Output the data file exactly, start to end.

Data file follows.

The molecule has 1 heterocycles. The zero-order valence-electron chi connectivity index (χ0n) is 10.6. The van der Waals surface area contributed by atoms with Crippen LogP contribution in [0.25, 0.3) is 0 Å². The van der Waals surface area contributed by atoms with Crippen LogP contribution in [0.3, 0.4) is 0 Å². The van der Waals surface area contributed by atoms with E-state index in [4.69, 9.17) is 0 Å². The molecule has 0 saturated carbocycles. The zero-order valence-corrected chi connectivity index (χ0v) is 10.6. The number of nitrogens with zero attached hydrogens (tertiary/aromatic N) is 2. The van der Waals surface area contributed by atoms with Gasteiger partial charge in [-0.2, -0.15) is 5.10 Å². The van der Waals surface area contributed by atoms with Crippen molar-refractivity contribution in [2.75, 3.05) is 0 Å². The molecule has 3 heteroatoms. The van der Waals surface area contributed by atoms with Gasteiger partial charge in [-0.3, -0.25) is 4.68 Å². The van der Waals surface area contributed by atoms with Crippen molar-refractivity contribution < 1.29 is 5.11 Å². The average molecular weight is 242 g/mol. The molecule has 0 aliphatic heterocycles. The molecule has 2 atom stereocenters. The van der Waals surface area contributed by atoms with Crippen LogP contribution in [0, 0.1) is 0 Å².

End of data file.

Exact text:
The molecule has 1 heterocycles. The zero-order valence-electron chi connectivity index (χ0n) is 10.6. The van der Waals surface area contributed by atoms with Crippen LogP contribution in [0.25, 0.3) is 0 Å². The van der Waals surface area contributed by atoms with Crippen LogP contribution in [0.3, 0.4) is 0 Å². The van der Waals surface area contributed by atoms with E-state index in [4.69, 9.17) is 0 Å². The molecule has 0 saturated carbocycles. The zero-order valence-corrected chi connectivity index (χ0v) is 10.6. The number of nitrogens with zero attached hydrogens (tertiary/aromatic N) is 2. The van der Waals surface area contributed by atoms with Gasteiger partial charge in [-0.2, -0.15) is 5.10 Å². The van der Waals surface area contributed by atoms with Crippen molar-refractivity contribution in [2.75, 3.05) is 0 Å². The molecule has 3 heteroatoms. The van der Waals surface area contributed by atoms with Gasteiger partial charge in [-0.3, -0.25) is 4.68 Å². The van der Waals surface area contributed by atoms with Crippen molar-refractivity contribution < 1.29 is 5.11 Å². The average molecular weight is 242 g/mol. The molecule has 0 aliphatic heterocycles. The molecule has 2 atom stereocenters. The van der Waals surface area contributed by atoms with Crippen LogP contribution in [0, 0.1) is 0 Å².